Technology is transforming the food industry. Scanners to determine food composition and menu creation using smartphone data are two of the trends that are taking off.
The FoodTech sector set new records in 2015. Nearly $6 billion were invested in this industry, 60% of which went to new food delivery startups, according to CB Insights. Although this year’s numbers aren’t as spectacular as in the past, a trend is emerging in grocery delivery. The amount spent on groceries in the U.S. surpassed the amount spend on eating out.
Marius Robles, the CEO of Reimagine Food, a platform for technology consulting and food startup accelerator, gives the U.S. company Blue Apron as an example of the rise of FoodTech. This company delivers eight million food kits every month and has gotten people in the U.S. back into the kitchen. Bill Gates is another example of this trend, allocating $108 million last year to Impossible Food, a food startup focused on biotechnology.
What is happening in the food industry?
Marius Robles, speaker at the South Summit entrepreneur meeting in Madrid, indicates that “customers are asking for highly personalized service and want to interact more with food.”
An “Uberization” is taking place in the restaurant business, he says, which makes it possible to order from the best restaurants and have a hot meal at home in 30 minutes, or to receive the exact ingredients you need if you want to make the recipe in your kitchen.
Thanks to technology, the way we eat will be more aligned with our genome
Technology has affected food from all angles and in all locations. Just Eat is partnering with the company Starship to deliver orders with robots in London and drones have started to deliver food in Singapore.
Marius Robles, speaking at the South Summit entrepreneur meeting in Madrid
Big data for cooking
Big data and artificial intelligence are also part of the FoodTech revolution. There are examples like IntelligentX, which uses artificial intelligence to create custom made beer based on the customer’s preferences.
While large multinationals are betting on big data, IBM Watson launched Chef Watson, which experiments with 20,000 recipes, 1,000 chemical components of food and 2,000 hypothetical customer preferences. It is pairing thousands of data to test new recipes.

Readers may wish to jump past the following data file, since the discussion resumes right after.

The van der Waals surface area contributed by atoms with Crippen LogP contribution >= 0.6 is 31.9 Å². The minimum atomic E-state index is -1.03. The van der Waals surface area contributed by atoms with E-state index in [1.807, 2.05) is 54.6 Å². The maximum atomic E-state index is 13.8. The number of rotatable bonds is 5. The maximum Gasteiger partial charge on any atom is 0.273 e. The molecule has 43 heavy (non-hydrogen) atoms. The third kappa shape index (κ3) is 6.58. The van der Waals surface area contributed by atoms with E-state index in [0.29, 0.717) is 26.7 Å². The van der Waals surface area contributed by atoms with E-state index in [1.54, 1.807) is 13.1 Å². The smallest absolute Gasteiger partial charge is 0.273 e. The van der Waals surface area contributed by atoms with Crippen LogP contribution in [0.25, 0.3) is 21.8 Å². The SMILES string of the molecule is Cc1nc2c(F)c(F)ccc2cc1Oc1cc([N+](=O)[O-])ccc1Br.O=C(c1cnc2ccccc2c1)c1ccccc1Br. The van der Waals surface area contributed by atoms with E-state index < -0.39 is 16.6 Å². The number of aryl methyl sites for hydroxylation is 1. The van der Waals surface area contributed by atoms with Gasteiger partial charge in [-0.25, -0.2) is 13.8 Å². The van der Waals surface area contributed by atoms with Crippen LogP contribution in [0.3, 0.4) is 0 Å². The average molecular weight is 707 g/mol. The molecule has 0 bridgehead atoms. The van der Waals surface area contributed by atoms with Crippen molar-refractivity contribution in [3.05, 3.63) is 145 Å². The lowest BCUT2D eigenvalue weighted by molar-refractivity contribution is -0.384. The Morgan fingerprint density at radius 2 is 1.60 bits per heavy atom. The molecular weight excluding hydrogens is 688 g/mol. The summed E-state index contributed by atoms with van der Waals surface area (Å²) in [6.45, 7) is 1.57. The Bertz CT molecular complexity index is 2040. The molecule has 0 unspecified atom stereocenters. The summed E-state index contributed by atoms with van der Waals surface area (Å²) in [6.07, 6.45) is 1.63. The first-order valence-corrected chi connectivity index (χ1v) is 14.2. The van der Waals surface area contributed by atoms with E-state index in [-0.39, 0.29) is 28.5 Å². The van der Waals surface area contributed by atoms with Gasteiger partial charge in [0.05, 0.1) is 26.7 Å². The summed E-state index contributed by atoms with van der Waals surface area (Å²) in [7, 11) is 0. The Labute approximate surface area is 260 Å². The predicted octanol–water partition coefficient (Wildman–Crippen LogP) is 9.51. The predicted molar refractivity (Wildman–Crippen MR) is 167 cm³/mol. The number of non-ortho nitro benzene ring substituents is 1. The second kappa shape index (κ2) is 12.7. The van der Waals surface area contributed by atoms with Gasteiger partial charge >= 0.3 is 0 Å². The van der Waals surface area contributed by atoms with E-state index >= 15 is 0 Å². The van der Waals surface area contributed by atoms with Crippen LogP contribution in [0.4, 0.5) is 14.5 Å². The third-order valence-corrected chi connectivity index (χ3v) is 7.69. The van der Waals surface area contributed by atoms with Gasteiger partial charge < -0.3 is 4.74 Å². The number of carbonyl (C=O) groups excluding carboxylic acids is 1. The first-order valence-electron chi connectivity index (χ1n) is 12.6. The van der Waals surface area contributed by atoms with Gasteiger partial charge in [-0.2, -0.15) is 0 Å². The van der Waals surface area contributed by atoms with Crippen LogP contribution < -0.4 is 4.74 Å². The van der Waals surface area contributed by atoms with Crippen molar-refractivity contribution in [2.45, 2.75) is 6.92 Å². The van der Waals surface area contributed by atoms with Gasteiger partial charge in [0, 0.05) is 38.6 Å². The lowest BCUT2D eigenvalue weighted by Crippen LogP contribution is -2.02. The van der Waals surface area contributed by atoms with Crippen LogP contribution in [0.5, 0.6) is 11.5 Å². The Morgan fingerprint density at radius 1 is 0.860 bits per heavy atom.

Robles inists that technology “will not only be focused on finding out your preferences. It will also pay attention to your health.” The menu of the future will not only change at home, but also when you go to a restaurant. Your smartphone to detect possible eating disorders or if you need more carbohydrates, for example.
Thanks to technology in which data will redefine how it relates to our diet and health
Food transparency is the goal of TellSpec CEO Isabel Hoffmann. At the South Summit, she spoke of how important it is for consumers to know where their food comes from in a globalized world. Hoffman created a scanner that tells users the amount of fat, carbohydrates, fiber, calories and sugar in food, and whether or not it contains gluten.
The scanning engine she and her team developed also allows users to check the security and authenticity of food. Hoffmann stressed in Madrid that data “are transforming the food industry and allow for fraud detection in food that could cause health problems.”
Are we going to eat better?
Hoffmann described what she called a “clean food revolution” thanks to technology in which data will redefine how it relates to our diet and health. Robles notes that consumers are willing to pay three times more for a product if they know its origin.
“Thanks to technology, the way we eat will be more aligned with our genome,” says Robles, who also maintains that machines will help us take care of ourselves. “The refrigerator won’t open, for example if it detects that you have had too much sugar. It will all be connected.”
The Reimagine Food CEO concludes: “A 21st Century map of how we will eat will show companies we haven’t even heard of.” The FoodTech revolution has only just begun.
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